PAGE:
Efficient solar cells coming soon

Last updated 09:36 19/01/2013

NOVEL IDEA: Dr Justin Hodgkiss, a nanotechnologist, is using lasers to research ways of making cheap solar cells.

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Revolutionary nanotechnology allowing householders to harness enough energy from the sun's rays to free them from mounting electricity bills is just around the corner.

Wellington scientist Justin Hodgkiss is at the forefront of the global race to develop commercially viable printable energy- generating solar cells. The cells could transform life in the Third World and free the First World from the costly shackles of the electricity grid.

The 34-year-old's work with lasers is part of a global push to revolutionise "personalised energy" by refining polymer sheets of solar cells to the point where they are as cheap as house paint or glass.

"You'll essentially be able to buy X number of metres from a roll at Bunnings and plug it into electrical sockets," the Rotorua-born MIT and Cambridge University scholar says.

The technology is likely to take consumers off-grid and could one day blanket neglected areas of light-absorbing idle space - such as the roofs of large buildings or unused areas around motorways.

Current solar cell technology is made from silicon - the precious chemical metalloid used in computer and electronics manufacturing that is costly to process into solar cell technology.

"It's a novel idea to have solar cells made from cheap materials like plastic."

Solar is probably the one renewable energy that can be used "at scale" around the world.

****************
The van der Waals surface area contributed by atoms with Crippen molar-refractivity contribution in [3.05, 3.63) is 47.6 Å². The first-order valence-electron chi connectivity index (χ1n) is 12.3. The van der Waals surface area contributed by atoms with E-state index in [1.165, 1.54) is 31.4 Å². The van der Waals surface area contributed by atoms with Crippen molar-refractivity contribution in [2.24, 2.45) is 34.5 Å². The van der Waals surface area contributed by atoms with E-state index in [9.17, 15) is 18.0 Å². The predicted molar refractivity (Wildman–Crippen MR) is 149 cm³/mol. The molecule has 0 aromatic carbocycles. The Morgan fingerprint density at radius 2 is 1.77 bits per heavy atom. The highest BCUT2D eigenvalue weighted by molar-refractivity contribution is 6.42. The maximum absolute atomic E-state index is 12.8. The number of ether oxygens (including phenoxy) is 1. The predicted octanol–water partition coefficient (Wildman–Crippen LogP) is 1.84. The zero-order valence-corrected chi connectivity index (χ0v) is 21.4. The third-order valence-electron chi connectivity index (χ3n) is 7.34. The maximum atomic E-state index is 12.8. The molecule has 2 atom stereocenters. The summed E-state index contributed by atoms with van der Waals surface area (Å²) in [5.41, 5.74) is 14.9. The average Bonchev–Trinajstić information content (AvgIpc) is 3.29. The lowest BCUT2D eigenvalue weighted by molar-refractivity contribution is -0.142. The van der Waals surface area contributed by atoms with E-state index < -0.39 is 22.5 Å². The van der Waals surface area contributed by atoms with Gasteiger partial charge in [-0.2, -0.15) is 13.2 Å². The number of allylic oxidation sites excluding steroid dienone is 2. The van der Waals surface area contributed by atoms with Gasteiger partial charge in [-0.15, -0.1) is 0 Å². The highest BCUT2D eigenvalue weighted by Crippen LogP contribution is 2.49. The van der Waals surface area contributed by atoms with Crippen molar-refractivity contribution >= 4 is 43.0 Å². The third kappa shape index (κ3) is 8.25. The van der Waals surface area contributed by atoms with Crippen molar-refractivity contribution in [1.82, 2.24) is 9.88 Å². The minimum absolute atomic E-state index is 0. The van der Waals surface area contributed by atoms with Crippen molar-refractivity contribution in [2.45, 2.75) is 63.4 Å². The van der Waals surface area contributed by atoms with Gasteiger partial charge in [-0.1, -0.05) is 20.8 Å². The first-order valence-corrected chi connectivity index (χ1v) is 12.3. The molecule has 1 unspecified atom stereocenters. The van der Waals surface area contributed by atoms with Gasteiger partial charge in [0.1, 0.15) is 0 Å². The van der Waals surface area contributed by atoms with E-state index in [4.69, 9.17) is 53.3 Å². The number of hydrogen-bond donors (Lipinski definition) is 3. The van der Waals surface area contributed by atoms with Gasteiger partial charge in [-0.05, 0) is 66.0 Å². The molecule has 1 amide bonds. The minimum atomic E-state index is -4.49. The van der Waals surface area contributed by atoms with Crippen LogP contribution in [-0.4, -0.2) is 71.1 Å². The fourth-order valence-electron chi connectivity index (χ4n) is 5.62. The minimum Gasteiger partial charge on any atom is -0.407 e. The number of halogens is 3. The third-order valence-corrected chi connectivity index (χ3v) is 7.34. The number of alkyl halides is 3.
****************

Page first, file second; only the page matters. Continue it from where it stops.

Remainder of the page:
Dr Hodgkiss likens the state of the electricity grid to the telecommunications network 20 years ago when the landline dominated.

Since then, mobile phones have transformed the telco universe, creating a prepaid market allowing customers to go "off- grid" by not having to buy into fixed contracts.

"We could be freed from the electricity grid in the same way - in Third World countries they've skipped the landlines and that's where the big impact for solar energy will be."

Developing countries don't have "legacy" grids so electrifying a city or village can have a significant impact.

British firm Eight19 is already bringing pay-as-you-go solar cell technology to Kenyans, using mobile phones as the electronic middleman.

The firm provides cellphones and solar cells, which can be unlocked by buying a weekly scratch credit card.

The cards have a code that gets keyed into a control box, which then charges a battery pumping out electricity for lighting or cellphone charging.

"It's cheaper than the alternatives, like kerosene, and gives them electricity and they don't have to outlay on the solar cell," Dr Hodgkiss says.

After a year or so, consumers have paid enough in scratch-card credit to own the product outright and any extra money that would have gone to paying for fuel like kerosene or candles is banked by users, eventually allowing them to power more devices.


Justin Hodgkiss says the basic science allowing cheap, effective solar cells to go to the mass market will be ready in a decade.

After that it becomes a "manufacturing or engineering problem and will ultimately be judged by the marketplace".

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As the Rutherford Discovery Fellowship winner and principal investigator for the MacDiarmid Institute for Advanced Material and Nanotechnology, he will continue his research to find out more about the physics of polymer light absorption in solar cells.

"It's about how solar cells take light and spit it back out as electricity and how that process can be improved."

Inside their ultra-fast laser lab at Victoria University, he and his team are working to solve the photocurrent puzzle, but there's one major obstacle: Pivotal processes involve timescales ranging from seconds down to one millionth of one billionth of a second - known as a femtosecond.

"The femtosecond scale is so crucial because it's at that timescale when the material that's quickly absorbing light decides whether to create electricity or heat and we want to create electricity."

The laser light experiments are like strobe photography but have a billion-fold improved time resolution, Mr Hodgkiss says.

"We're getting lasers to answer questions that have relevance to problems in the real world."

- The Dominion Post


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